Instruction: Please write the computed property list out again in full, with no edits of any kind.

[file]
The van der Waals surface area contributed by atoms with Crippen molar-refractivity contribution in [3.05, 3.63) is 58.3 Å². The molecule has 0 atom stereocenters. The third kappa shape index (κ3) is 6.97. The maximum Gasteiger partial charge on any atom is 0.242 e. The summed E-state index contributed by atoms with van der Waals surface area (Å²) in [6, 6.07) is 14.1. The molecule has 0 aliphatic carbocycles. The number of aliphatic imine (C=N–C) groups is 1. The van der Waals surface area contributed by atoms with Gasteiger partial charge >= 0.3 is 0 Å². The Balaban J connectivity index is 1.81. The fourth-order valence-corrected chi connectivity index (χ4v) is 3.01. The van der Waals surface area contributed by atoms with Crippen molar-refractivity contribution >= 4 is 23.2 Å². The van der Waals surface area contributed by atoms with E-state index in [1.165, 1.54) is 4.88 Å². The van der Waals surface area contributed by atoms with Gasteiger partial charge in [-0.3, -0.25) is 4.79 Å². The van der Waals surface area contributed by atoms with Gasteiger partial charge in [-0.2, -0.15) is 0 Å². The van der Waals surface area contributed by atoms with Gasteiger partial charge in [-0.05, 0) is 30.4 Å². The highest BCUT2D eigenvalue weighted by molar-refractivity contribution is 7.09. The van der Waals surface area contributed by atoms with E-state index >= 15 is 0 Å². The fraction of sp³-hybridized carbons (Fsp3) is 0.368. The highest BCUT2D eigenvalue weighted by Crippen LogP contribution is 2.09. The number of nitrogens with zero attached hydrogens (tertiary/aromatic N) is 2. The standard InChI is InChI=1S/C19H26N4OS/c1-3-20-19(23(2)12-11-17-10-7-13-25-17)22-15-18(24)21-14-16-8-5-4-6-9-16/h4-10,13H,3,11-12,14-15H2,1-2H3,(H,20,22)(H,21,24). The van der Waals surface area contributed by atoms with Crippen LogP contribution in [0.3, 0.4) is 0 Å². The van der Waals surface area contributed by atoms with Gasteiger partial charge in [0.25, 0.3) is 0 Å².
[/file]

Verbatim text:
The van der Waals surface area contributed by atoms with Crippen molar-refractivity contribution in [3.05, 3.63) is 58.3 Å². The molecule has 0 atom stereocenters. The third kappa shape index (κ3) is 6.97. The maximum Gasteiger partial charge on any atom is 0.242 e. The summed E-state index contributed by atoms with van der Waals surface area (Å²) in [6, 6.07) is 14.1. The molecule has 0 aliphatic carbocycles. The number of aliphatic imine (C=N–C) groups is 1. The van der Waals surface area contributed by atoms with Gasteiger partial charge >= 0.3 is 0 Å². The Balaban J connectivity index is 1.81. The fourth-order valence-corrected chi connectivity index (χ4v) is 3.01. The van der Waals surface area contributed by atoms with Crippen molar-refractivity contribution >= 4 is 23.2 Å². The van der Waals surface area contributed by atoms with E-state index in [1.165, 1.54) is 4.88 Å². The van der Waals surface area contributed by atoms with Gasteiger partial charge in [-0.3, -0.25) is 4.79 Å². The van der Waals surface area contributed by atoms with Gasteiger partial charge in [-0.2, -0.15) is 0 Å². The van der Waals surface area contributed by atoms with Gasteiger partial charge in [-0.05, 0) is 30.4 Å². The highest BCUT2D eigenvalue weighted by molar-refractivity contribution is 7.09. The van der Waals surface area contributed by atoms with E-state index >= 15 is 0 Å². The fraction of sp³-hybridized carbons (Fsp3) is 0.368. The highest BCUT2D eigenvalue weighted by Crippen LogP contribution is 2.09. The number of nitrogens with zero attached hydrogens (tertiary/aromatic N) is 2. The standard InChI is InChI=1S/C19H26N4OS/c1-3-20-19(23(2)12-11-17-10-7-13-25-17)22-15-18(24)21-14-16-8-5-4-6-9-16/h4-10,13H,3,11-12,14-15H2,1-2H3,(H,20,22)(H,21,24). The van der Waals surface area contributed by atoms with Crippen LogP contribution in [0.3, 0.4) is 0 Å². The van der Waals surface area contributed by atoms with Gasteiger partial charge in [0.25, 0.3) is 0 Å².